Joint press release from Calderdale Council and the Environment Agency
Calderdale Council has welcomed an extra £12 million to build on essential flood protection and resilience work in Hebden Bridge.
The funding boost is part of the Government’s new multi-billion-pound investment across the country, including an immediate cash injection to speed up flood scheme construction.
In Calderdale, the Council and the Environment Agency will use the money to boost their joint work on the Hebden Bridge flood alleviation scheme, which aims to help protect around 150 homes and 200 businesses. This will also contribute to local economic regeneration and the ongoing work to tackle climate change.
In February 2020, Calderdale was severely affected by its third major flood in just eight years. The Council has been lobbying Government to recognise the huge scale of risk that the borough continues to face due to its unique landscape. The figures in the aftermath of Storm Ciara and Storm Dennis in February suggested that over a third of the homes and over half of the businesses which flooded were in the Calder Valley.
A key part of the Government’s funding announcement is to harness the power of nature to not only reduce flood risk, but to also deliver benefits for the climate, nature and communities.
Natural flood management continues to be an important part of Calderdale’s joint work to tackle flooding and the climate emergency. The new Government funding will help to build on this amazing work, alongside hard engineering works, and will add to the recent £112,000 boost from Calderdale Council and the Environment Agency for new natural projects.
Natural flood management has been making its mark in Calderdale since the major floods on Boxing Day 2015. It involves improving management of the landscape to help reduce flood risk, such as the development of ponds and ditches, planting trees and restoring moorland. One of the aims is to reduce the impact of heavy rain by slowing water run-off through the valley, meaning rivers and streams can cope better with extra rainwater and are less likely to overflow. Natural flood management also has wider environmental benefits and a positive impact on health and wellbeing.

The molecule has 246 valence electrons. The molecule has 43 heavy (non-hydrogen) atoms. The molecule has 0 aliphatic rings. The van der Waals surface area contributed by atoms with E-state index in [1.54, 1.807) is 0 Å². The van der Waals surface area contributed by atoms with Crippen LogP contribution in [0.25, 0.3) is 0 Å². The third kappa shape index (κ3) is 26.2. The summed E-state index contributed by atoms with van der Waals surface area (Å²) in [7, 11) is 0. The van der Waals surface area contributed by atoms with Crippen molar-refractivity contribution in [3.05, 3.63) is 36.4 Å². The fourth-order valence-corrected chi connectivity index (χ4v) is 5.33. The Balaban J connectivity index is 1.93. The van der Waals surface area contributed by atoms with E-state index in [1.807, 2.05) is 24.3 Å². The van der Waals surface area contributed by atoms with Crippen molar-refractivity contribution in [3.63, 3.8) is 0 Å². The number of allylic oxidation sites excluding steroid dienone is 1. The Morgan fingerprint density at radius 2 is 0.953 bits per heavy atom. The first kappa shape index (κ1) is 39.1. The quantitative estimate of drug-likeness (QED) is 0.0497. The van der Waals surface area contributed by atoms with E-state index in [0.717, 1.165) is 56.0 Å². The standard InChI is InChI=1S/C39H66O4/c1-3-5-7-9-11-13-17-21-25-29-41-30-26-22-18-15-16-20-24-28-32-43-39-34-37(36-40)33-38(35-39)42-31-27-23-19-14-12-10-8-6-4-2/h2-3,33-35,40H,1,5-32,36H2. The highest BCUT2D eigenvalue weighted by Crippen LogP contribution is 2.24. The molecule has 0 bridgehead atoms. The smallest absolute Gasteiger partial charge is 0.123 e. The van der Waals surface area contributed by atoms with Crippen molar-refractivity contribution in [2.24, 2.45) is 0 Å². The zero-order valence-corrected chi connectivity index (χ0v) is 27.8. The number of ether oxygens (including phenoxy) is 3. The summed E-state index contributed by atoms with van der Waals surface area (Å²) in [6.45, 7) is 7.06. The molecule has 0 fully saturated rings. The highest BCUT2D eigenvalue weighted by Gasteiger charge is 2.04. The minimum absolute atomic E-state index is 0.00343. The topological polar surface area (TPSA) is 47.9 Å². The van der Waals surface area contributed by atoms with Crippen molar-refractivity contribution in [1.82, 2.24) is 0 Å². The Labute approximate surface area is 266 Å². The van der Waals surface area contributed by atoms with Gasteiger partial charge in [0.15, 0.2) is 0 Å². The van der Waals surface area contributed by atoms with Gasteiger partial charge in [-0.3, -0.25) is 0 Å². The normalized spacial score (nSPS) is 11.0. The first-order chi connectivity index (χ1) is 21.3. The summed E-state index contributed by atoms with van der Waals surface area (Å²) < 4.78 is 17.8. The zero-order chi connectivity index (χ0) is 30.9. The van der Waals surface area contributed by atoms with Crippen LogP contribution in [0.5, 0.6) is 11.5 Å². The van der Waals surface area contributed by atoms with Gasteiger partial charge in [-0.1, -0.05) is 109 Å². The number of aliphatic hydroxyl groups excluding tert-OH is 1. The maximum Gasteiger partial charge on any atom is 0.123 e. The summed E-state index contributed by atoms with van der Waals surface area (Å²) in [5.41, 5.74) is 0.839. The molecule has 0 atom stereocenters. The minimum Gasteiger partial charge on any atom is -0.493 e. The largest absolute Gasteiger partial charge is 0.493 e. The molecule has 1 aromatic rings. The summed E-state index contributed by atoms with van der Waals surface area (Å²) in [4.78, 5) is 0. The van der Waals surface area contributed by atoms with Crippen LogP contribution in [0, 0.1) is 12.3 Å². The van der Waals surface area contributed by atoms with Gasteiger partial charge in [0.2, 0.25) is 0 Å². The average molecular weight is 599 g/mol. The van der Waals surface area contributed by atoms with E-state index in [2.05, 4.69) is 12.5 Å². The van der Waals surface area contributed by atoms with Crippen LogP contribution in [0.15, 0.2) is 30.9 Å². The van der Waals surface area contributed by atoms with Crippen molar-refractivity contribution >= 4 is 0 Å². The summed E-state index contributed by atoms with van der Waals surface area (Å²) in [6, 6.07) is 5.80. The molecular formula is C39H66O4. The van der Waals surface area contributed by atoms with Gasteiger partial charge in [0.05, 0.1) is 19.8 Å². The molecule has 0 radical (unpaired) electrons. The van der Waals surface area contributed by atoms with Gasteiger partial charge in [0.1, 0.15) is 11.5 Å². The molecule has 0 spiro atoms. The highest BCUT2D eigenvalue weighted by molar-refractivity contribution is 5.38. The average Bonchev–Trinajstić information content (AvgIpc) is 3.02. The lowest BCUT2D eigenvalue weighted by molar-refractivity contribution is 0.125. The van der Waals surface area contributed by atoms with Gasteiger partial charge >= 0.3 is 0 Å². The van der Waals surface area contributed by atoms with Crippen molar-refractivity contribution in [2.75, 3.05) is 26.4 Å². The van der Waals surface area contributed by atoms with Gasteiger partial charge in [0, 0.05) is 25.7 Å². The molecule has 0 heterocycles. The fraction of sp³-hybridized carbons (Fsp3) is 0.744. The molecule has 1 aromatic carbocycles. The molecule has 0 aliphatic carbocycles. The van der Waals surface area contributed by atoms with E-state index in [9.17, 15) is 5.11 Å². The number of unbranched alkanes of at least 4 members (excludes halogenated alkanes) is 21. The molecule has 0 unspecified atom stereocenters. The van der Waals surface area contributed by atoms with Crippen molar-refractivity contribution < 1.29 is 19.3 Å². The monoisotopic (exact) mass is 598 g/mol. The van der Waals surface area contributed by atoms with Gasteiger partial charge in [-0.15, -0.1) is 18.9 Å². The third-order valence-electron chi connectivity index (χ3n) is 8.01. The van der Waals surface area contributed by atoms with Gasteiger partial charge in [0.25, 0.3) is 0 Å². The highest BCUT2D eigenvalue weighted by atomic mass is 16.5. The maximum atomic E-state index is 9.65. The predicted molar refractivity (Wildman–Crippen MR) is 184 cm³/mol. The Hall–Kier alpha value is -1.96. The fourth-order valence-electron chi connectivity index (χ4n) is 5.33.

The Council continues to support local community groups who help to deliver natural flood management schemes in Calderdale, including Moors for the Future, Treesponsibility and Slow the Flow.
Cllr Scott Patient, Calderdale Council’s Cabinet Member for Climate Change and Environment, said:
“This is a very welcome boost for the continued hard work of the Council, the Environment Agency, our partner organisations and the community to help protect local residents and businesses from the threat of flooding.
“Since the floods in 2012, we have all been working together on the long-term Calderdale Flood Action Plan, doing everything we can to minimise the risk and build resilience.
“The additional £12 million will enable the Hebden Bridge flood alleviation scheme to go ahead with more confidence, and possibly also free up money for other elements of our programme.
“We know this will come as a relief to our local communities, as the devastating impact of flooding has unfortunately become a familiar part of life for so many local people.
“Whilst we are always proud of our community’s remarkable response to flooding, on top of the current challenges of COVID-19, the level of response required was no longer sustainable. We have been pushing Government to provide the vital funding needed to provide significant protection.”
Adrian Gill, Environment Agency Area Flood Risk Manager, said:
“This funding boost is great news for Hebden Bridge. In recognition of the complexity of the scheme, this gives increased confidence in delivering the flood alleviation scheme whilst being able to limit disruption for the town.
“This investment is to accelerate work on vital shovel-ready flood defence projects like Hebden Bridge, which will drive economic growth and build greater resilience to the impacts of the climate emergency, including vital protection of homes, businesses and infrastructure.
“This is an important part of the ambitious green and resilient recovery from the coronavirus pandemic.”
As well as natural flood risk reduction and resilience measures and hard engineering works, a vital part of protecting Calderdale from flooding is for residents and businesses to be prepared and build their own ability to bounce back. In summer, the risk of flash flooding from torrential downpours and thunderstorms increases. Ensure you are protected and resilient:
- Sign up to the Environment Agency flood warning service at gov.uk/sign-up-for-flood-warnings and the Met Office weather warning service at www.metoffice.gov.uk/weather/guides/warnings and familiarise yourself with the risks in your local area. Are there streams, culverts, roads and drains which are vulnerable to downpours?
- If you live in an area specifically at risk of flash flooding, you should write a personal flood plan and consider investing in property-level protection.
- If you have flood resilience measures such as a flood door or barrier at your property, now is the ideal time to make sure you know where everything is, check them for defects, practise installing them and test them if possible, to make sure they work and to save time during a flood.
Browse www.eyeoncalderdale.com for more information on the measures to reduce flood risk and increase resilience in Calderdale, and for tips on how to be prepared for flooding.